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Monday, January 20, 2020

The French Chartreux

Don’t mistake Chartreux cats for British Shorthairs. With their plush blue-gray fur and round faces, the two cats look a lot alike.

The French Chartreux is one of the oldest domestic cat breeds. The exact origins of the breed are somewhat uncertain. There are a number of theories as to its origins, most of them suggesting the breed came from the middle east, Russia, Syria, Siberia or Northern Europe.A type of wool called Pile de Chartreux was imported to France from Spain and it is suggested the cat derived its name from this.Whatever its origins, the Chartreux became of interest to French breeders in the 1920’s and in 1928 they wrote a breed standard. The Leger sisters of Guerveur Cattery who lived on the island Bell-Ile began selectively breeding these cats. The foundation pair being a male called Coquito and a female named Mariquire. However, the second world war put a stop to this and decimated Chartreux numbers. By the end of the war, the breed barely existed, which was common among other breeds of cat also.The Chartreux arrived in the USA in 1970, imported by John and Helen Gamon. Some of these cats coming from Guerveur lines. US breeders worked hard to keep Chartreux lines pure and due to their hard work, Chartreux lines in the US are some of the purest in the world. The breed was awarded Championship status with the CFA in 1987.
The Chartreux remains unchanged from that of the champion Mignonne de Guerveur a female Chartreux named the “most beautiful cat” in a 1931 Paris show. This is quite unusual when you look at how other breeds of cat have changed in the past 50 or so years.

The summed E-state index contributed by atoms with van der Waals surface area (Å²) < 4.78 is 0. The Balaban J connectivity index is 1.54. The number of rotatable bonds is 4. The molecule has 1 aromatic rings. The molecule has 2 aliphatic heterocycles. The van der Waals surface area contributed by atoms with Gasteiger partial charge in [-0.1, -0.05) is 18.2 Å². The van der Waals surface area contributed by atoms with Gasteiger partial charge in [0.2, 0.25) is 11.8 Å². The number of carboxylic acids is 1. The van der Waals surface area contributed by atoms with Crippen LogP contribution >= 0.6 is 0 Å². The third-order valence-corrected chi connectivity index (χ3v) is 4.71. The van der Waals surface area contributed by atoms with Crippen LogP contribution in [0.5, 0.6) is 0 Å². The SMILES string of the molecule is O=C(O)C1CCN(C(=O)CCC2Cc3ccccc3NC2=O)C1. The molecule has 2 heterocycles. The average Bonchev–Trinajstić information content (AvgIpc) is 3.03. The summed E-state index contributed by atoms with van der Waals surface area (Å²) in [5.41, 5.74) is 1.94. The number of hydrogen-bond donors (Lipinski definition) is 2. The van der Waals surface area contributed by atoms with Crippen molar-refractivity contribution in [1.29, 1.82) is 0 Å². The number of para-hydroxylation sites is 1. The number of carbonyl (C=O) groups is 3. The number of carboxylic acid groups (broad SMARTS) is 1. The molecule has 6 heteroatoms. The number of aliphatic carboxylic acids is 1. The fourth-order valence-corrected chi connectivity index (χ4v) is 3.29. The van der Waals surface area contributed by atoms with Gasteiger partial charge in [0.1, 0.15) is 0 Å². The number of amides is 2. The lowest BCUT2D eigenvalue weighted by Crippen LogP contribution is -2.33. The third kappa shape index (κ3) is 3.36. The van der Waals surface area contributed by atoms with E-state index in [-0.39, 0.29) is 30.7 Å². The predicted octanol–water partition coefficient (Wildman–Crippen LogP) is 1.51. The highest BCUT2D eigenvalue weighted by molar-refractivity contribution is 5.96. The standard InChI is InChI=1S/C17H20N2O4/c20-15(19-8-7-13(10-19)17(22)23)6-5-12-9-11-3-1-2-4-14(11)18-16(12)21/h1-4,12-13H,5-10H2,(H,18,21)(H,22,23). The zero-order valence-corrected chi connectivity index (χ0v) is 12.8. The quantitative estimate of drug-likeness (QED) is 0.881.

A unique naming system is used with the Chartreux where each year a specific letter of the alphabet is used. This runs on a 20-year cycle, as the letters K, Q, W, X, Y, and Z are omitted. So, if your cat is born in an F year, only F names are used. Felix, Fred, Freya etc. This makes it easy to know the exact age of the cat by the letter its name starts with.


Don’t get a Chartreux if you don’t want a cat on your lap every time you sit down. The smiling Chartreux is highly affectionate and will follow his people from room to room. With his sweet, personable nature, he gets along well with other pets and is suited to homes with children who will pet him gently. The Chartreux is quiet, some rarely making a sound, but don’t let him fool you. He has a quick brain and is capable of figuring out how to get into cabinets or out of louvered windows to go exploring.
Like most cats, the Chartreux loves to climb, and he has also been known to perform acrobatic feats as he chases a fishing pole toy. And if you have mice? Well, they’ll be packing their bags if a Chartreux moves in. These cats have a reputation as excellent mousers when given the opportunity.
The Chartreux coat is easy to groom with twice weekly brushing. You’ll need to brush him more often in the spring when he sheds his winter coat. Trim the nails as needed.
According to legend, the Carthusian monks selectively bred Chartreux cats so they wouldn’t interrupt the monks’ meditation. This explanation for the felines’ muted meow is likely more fictional than fact-based. However, the Chartreux isknown for being a quiet breed. They rarely make noise, and when they do, they chirp and trill.